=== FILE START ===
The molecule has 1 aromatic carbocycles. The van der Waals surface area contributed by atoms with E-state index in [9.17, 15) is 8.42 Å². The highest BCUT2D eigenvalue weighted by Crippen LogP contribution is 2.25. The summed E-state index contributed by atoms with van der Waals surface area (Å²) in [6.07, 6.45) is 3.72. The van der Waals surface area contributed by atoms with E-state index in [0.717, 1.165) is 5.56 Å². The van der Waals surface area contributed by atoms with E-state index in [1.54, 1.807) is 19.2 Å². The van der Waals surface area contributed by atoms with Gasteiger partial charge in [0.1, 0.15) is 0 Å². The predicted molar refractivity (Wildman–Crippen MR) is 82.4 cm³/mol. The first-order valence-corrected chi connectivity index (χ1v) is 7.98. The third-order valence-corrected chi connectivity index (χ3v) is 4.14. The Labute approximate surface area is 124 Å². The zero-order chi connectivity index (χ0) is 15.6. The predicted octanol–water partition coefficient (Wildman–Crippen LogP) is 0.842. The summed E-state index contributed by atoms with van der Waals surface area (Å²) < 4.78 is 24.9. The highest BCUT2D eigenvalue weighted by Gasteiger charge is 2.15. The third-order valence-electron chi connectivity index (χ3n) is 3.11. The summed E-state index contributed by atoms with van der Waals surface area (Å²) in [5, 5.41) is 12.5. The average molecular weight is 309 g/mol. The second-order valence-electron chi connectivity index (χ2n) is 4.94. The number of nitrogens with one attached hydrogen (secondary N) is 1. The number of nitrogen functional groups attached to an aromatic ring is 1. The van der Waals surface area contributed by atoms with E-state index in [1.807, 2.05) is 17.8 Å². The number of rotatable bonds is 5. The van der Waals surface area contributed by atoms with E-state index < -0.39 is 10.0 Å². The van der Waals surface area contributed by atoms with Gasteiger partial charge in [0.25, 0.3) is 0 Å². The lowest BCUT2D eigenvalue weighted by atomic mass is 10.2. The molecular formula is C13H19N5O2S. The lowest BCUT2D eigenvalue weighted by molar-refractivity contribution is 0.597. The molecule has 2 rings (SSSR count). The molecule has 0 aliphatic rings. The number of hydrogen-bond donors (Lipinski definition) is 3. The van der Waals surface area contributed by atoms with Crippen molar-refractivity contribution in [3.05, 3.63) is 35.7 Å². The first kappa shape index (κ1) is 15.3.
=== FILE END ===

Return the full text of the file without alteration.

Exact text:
The molecule has 1 aromatic carbocycles. The van der Waals surface area contributed by atoms with E-state index in [9.17, 15) is 8.42 Å². The highest BCUT2D eigenvalue weighted by Crippen LogP contribution is 2.25. The summed E-state index contributed by atoms with van der Waals surface area (Å²) in [6.07, 6.45) is 3.72. The van der Waals surface area contributed by atoms with E-state index in [0.717, 1.165) is 5.56 Å². The van der Waals surface area contributed by atoms with E-state index in [1.54, 1.807) is 19.2 Å². The van der Waals surface area contributed by atoms with Gasteiger partial charge in [0.1, 0.15) is 0 Å². The predicted molar refractivity (Wildman–Crippen MR) is 82.4 cm³/mol. The first-order valence-corrected chi connectivity index (χ1v) is 7.98. The third-order valence-corrected chi connectivity index (χ3v) is 4.14. The Labute approximate surface area is 124 Å². The zero-order chi connectivity index (χ0) is 15.6. The predicted octanol–water partition coefficient (Wildman–Crippen LogP) is 0.842. The summed E-state index contributed by atoms with van der Waals surface area (Å²) < 4.78 is 24.9. The highest BCUT2D eigenvalue weighted by Gasteiger charge is 2.15. The third-order valence-electron chi connectivity index (χ3n) is 3.11. The summed E-state index contributed by atoms with van der Waals surface area (Å²) in [5, 5.41) is 12.5. The average molecular weight is 309 g/mol. The second-order valence-electron chi connectivity index (χ2n) is 4.94. The number of nitrogens with one attached hydrogen (secondary N) is 1. The number of nitrogen functional groups attached to an aromatic ring is 1. The van der Waals surface area contributed by atoms with E-state index in [1.807, 2.05) is 17.8 Å². The number of rotatable bonds is 5. The van der Waals surface area contributed by atoms with E-state index < -0.39 is 10.0 Å². The van der Waals surface area contributed by atoms with Gasteiger partial charge in [0.25, 0.3) is 0 Å². The lowest BCUT2D eigenvalue weighted by atomic mass is 10.2. The molecular formula is C13H19N5O2S. The lowest BCUT2D eigenvalue weighted by molar-refractivity contribution is 0.597. The molecule has 2 rings (SSSR count). The molecule has 0 aliphatic rings. The number of hydrogen-bond donors (Lipinski definition) is 3. The van der Waals surface area contributed by atoms with Crippen molar-refractivity contribution in [3.05, 3.63) is 35.7 Å². The first kappa shape index (κ1) is 15.3.